Again, my experiences won’t necessarily predict yours, and I only used Decapeptyl for one cycle so my experience is pretty limited.  In case it is relevant, here is how I felt: like I got hit by a truck.  For me, Decapeptyl was similar in side effects to Lupron, but worse.  While I am normally an obnoxiously cheerful morning person who leaps out of bed with a spring in my step, on Decapeptyl I had a very difficult time in the mornings even getting myself to get up and move around a bit.  I had a more or less permanent headache, and my energy level and concentration became quite poor.  I didn’t get hot flashes very often on Lupron, but I had them all the time on Decapeptyl, the kind that make you just want to rip off all your clothes even though you are in public (fortunately, I generally managed to resist that temptation).   Irritability factor was pretty high, and a certain intimate area of my body began to resemble a desert much more than its usual marsh.  It was not totally debilitating, but it was not really what I would call pleasant either.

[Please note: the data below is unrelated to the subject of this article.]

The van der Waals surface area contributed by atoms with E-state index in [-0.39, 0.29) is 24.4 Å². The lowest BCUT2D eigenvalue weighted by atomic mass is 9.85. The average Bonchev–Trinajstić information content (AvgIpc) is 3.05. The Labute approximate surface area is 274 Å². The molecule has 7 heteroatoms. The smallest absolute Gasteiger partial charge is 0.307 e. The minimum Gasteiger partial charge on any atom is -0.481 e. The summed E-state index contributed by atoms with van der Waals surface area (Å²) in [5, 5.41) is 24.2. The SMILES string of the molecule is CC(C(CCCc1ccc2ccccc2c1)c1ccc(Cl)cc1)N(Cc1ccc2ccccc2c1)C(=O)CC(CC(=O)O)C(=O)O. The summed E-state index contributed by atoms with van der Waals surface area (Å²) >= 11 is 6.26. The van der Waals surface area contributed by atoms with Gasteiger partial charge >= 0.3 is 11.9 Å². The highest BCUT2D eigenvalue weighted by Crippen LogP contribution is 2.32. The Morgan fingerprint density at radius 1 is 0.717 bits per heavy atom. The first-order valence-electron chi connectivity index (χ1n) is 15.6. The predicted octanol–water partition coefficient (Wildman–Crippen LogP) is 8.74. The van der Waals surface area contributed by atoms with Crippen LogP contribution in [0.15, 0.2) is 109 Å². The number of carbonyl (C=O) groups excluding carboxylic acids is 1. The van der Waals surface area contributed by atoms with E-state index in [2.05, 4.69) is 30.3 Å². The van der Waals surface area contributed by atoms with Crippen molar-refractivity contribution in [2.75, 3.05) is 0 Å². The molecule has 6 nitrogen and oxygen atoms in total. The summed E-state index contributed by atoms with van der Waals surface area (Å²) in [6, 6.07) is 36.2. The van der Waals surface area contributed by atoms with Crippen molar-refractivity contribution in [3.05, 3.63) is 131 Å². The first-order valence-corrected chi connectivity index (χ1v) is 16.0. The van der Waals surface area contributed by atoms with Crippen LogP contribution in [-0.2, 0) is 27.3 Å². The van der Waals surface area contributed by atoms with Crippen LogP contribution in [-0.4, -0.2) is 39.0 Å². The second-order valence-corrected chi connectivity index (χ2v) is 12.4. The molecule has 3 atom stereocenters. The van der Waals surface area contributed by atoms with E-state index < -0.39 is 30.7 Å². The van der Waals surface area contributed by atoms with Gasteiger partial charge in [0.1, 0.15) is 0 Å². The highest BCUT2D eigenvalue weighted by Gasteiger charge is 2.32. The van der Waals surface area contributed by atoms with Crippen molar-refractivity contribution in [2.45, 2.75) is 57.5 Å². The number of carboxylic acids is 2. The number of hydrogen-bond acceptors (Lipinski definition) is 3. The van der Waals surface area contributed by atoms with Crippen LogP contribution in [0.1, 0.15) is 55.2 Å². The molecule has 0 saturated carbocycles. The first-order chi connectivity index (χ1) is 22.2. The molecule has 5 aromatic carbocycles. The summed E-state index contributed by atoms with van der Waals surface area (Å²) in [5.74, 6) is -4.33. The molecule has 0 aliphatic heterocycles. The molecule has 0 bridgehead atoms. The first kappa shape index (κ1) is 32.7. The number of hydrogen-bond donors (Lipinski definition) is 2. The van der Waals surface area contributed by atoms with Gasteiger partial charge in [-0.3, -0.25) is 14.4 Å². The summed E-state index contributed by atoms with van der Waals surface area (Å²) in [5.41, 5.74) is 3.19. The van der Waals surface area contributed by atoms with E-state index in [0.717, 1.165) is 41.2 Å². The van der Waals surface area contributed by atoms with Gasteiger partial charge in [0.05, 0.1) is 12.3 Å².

6. Oh my god, I don’t want to feel that terrible.  What can I do to avoid these bad side effects?

In my experience, there is a magic secret to feeling better on Lupron or Decapeptyl.   No matter how terrible I felt, if I dragged myself to the gym and got an intense workout, I felt 100% better, and the effect would last for hours.  Really.  It was like a miracle. You can read about it here.  Before you take my advice, though, ask your RE about whether s/he thinks it is OK to exercise before your cycle.  And you should never exercise while you are on stims, as it can lead to ovarian torsion (i.e., your ovaries getting into a twist, which hurts just as much or even more than you might imagine).

7. Gee, I think I gained some weight on Lupron/Decapeptyl.  Is that just my imagination?

Probably not.   See here for a full explanation of the Lupron/Decapeptyl weight gain phenomenon.

8. What Lupron/Decapeptyl fun fact can you tell me that will make me sound witty and smart at cocktail gatherings of infertiles?

Are you ready?  This is a good one.

Lupron and Decapeptyl are doping drugs, according to the International Olympic Committee.  That’s right, ladies and gentlemen (although in this case, actually, just the ladies, this won’t work for the gentlemen unless they are already on steroids), if you exercise your butt off while on these drugs you will build up lots and lots of muscle.  Just don’t exercise while stimming (as mentioned above, this can lead to a very ouchy and perhaps no longer functioning ovary).

Good luck!


Comments (17)